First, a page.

‘Situation for India’s religious minorities is at tipping point’ – report
The report shows that since Narendra Modi’s Bharatiya Janata Party (BJP) came to power in 2014, the number of violent acts against India’s religious minorities have increased. (Photo: World Watch Monitor)
A report by a religious freedom watchdog shows a dramatic increase in the number of attacks on Christians and Muslims in India in the last four years and “the situation … is at a tipping point”.
The number of reported incidents in the first three months of 2018 was greater than the total number of attacks in the whole of the year 2014, according to the report “We’re Indians Too” by Open Doors.
The report’s incident analysis shows that since Narendra Modi’s Bharatiya Janata Party (BJP) came to power in 2014, the number of violent acts against Christians, Muslims and tribal Dalits (members of the India’s lowest caste) have increased.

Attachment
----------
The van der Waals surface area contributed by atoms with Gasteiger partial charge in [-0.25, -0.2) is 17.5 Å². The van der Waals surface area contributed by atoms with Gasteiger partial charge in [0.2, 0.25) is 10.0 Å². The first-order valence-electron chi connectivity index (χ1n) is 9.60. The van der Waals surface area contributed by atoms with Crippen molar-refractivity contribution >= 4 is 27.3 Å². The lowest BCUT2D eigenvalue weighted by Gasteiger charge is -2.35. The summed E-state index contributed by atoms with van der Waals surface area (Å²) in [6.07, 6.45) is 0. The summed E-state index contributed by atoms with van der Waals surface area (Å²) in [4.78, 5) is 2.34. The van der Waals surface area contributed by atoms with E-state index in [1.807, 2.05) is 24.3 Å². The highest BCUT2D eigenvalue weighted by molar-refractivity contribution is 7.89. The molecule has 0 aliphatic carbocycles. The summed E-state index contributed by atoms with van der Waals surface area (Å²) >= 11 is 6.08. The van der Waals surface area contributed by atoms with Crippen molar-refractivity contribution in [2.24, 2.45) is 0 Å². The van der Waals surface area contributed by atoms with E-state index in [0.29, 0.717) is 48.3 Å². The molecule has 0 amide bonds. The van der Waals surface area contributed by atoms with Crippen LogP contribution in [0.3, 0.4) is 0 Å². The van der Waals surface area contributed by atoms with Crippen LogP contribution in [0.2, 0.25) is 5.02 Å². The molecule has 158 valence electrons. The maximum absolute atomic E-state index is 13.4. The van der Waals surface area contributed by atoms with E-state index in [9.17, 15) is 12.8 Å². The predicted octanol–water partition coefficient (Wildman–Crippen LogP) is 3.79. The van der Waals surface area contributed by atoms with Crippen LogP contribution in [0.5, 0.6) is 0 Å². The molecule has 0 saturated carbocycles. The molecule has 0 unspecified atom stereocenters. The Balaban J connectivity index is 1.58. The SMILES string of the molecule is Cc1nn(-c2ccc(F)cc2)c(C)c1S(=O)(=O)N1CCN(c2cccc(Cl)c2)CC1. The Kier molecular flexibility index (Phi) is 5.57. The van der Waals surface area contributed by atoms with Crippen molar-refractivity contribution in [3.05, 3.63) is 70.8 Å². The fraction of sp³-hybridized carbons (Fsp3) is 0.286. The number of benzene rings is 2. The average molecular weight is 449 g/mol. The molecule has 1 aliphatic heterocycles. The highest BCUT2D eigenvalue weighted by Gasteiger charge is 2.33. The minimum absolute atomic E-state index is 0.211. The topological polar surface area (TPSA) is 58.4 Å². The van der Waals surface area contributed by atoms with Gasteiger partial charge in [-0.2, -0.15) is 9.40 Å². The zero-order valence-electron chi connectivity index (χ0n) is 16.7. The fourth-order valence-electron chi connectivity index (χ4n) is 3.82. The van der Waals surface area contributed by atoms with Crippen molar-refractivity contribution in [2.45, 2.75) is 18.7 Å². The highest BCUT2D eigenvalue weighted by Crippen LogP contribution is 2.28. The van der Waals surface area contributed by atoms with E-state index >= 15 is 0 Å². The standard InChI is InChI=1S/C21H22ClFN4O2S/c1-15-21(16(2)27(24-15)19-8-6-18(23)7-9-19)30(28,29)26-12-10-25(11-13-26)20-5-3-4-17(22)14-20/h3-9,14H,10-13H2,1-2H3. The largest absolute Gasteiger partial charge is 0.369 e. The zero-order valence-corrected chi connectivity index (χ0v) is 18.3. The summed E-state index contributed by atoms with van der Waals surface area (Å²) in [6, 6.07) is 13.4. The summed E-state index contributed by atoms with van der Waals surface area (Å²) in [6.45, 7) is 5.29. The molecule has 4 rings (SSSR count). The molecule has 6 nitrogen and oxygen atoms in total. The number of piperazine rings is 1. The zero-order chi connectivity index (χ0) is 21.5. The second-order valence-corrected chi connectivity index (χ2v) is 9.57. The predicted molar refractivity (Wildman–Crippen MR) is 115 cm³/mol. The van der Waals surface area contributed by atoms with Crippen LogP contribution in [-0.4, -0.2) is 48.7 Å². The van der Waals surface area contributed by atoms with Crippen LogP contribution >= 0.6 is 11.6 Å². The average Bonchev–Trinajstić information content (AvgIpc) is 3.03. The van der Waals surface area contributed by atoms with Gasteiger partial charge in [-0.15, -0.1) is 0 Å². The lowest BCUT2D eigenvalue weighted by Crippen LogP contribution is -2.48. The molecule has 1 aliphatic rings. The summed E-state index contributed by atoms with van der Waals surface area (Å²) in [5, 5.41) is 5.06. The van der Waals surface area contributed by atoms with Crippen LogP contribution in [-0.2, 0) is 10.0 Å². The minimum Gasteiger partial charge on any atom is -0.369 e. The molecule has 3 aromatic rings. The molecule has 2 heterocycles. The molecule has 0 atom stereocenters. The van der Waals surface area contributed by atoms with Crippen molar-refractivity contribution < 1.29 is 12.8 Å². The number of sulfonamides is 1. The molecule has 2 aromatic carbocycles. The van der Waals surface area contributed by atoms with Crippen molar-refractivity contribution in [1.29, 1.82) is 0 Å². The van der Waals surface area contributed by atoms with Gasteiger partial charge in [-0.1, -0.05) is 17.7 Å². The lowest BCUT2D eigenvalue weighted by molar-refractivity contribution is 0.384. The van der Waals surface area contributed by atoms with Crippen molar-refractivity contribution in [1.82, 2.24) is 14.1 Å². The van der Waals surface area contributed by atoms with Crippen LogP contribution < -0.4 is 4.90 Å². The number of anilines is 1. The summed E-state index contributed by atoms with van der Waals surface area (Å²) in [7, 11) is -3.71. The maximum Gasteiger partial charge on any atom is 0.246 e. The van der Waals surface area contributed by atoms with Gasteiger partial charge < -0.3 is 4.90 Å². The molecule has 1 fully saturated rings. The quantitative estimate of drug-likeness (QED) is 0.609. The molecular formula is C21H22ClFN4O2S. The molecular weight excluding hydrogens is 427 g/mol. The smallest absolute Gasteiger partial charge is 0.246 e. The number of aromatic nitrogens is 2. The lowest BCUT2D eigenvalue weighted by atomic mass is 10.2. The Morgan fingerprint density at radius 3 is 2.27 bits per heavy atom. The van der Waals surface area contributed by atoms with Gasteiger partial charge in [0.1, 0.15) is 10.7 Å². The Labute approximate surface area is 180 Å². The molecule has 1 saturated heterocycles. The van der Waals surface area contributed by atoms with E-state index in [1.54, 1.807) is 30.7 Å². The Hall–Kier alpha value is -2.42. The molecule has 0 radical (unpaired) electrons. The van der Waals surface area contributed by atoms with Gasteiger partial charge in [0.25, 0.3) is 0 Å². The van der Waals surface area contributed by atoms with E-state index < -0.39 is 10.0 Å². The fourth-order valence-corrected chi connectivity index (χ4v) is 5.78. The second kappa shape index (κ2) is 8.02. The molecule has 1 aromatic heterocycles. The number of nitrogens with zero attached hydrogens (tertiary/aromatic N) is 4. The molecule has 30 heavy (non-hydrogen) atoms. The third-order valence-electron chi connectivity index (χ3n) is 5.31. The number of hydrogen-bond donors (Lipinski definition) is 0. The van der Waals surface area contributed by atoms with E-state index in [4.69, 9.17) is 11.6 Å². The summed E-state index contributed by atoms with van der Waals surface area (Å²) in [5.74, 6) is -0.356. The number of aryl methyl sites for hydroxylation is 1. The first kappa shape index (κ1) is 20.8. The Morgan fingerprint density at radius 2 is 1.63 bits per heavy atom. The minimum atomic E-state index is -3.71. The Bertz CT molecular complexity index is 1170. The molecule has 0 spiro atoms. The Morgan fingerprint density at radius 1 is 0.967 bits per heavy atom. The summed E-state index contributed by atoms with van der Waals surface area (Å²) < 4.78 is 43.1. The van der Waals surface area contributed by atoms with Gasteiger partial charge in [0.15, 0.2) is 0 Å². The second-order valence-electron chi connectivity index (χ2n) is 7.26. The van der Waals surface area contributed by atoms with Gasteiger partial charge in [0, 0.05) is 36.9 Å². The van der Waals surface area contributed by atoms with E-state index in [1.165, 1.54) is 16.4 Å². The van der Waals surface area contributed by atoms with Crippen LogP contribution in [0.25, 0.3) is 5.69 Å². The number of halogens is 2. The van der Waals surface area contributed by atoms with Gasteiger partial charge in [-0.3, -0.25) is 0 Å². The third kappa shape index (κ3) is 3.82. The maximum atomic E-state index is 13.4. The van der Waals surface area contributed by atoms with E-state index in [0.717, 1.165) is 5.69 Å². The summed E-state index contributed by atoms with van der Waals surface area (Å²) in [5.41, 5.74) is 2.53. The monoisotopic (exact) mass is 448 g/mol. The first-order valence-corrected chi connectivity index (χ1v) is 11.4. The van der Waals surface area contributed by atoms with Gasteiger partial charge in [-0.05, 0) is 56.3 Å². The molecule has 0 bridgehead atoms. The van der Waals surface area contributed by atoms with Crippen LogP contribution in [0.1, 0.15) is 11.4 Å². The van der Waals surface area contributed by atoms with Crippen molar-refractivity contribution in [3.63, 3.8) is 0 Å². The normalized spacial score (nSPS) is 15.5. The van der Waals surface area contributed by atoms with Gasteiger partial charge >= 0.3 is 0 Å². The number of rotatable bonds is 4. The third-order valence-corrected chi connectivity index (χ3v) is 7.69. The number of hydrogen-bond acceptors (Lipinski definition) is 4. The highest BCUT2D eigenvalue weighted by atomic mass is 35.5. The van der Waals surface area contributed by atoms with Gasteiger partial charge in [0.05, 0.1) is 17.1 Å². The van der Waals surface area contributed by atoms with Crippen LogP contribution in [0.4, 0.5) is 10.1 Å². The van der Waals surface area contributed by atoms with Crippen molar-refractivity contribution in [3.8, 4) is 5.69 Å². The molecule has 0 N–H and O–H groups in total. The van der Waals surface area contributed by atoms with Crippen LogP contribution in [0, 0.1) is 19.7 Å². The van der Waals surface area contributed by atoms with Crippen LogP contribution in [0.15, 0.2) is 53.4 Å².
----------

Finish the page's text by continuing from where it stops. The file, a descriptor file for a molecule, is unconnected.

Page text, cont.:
The report identifies four “drivers” of persecution: “Hindutva ideology, Anti-conversion laws, the misuse of PESA law [The Panchayatiraj Extension to Scheduled Areas Act, 1996] and, for many, the caste system combine to create a toxic environment where violence and discrimination is an everyday reality for many of India’s religious minorities,” the report says, calling on decision makers to “act immediately to avoid catastrophe for India’s beleaguered religious minority communities”.
Also, according to the Open Doors report, although outside the scope of analyzed incidents, “it is deeply concerning that one reporting agency on the ground documented 775 incidents against Christians in 2018, including 14 murders. 775 incidents in 2018 represents the religious persecution of 50,819 unique people; 18,956 of whom were men; 18,858 of whom were women; and 12,790 of whom were children. These figures represent only one reporting agency’s findings. Given that no single organization captures the totality of religious freedom violations, these figures only demonstrate the need for proper documentation and monitoring of an escalating environment of religious-based violence.”
“India… struggles with growing incidents of local intolerance and violence against minorities. Security & justice for all must be guaranteed by state authorities,” Jan Figel, EU Envoy for freedom of religion or belief outside the EU, tweeted on 8 February.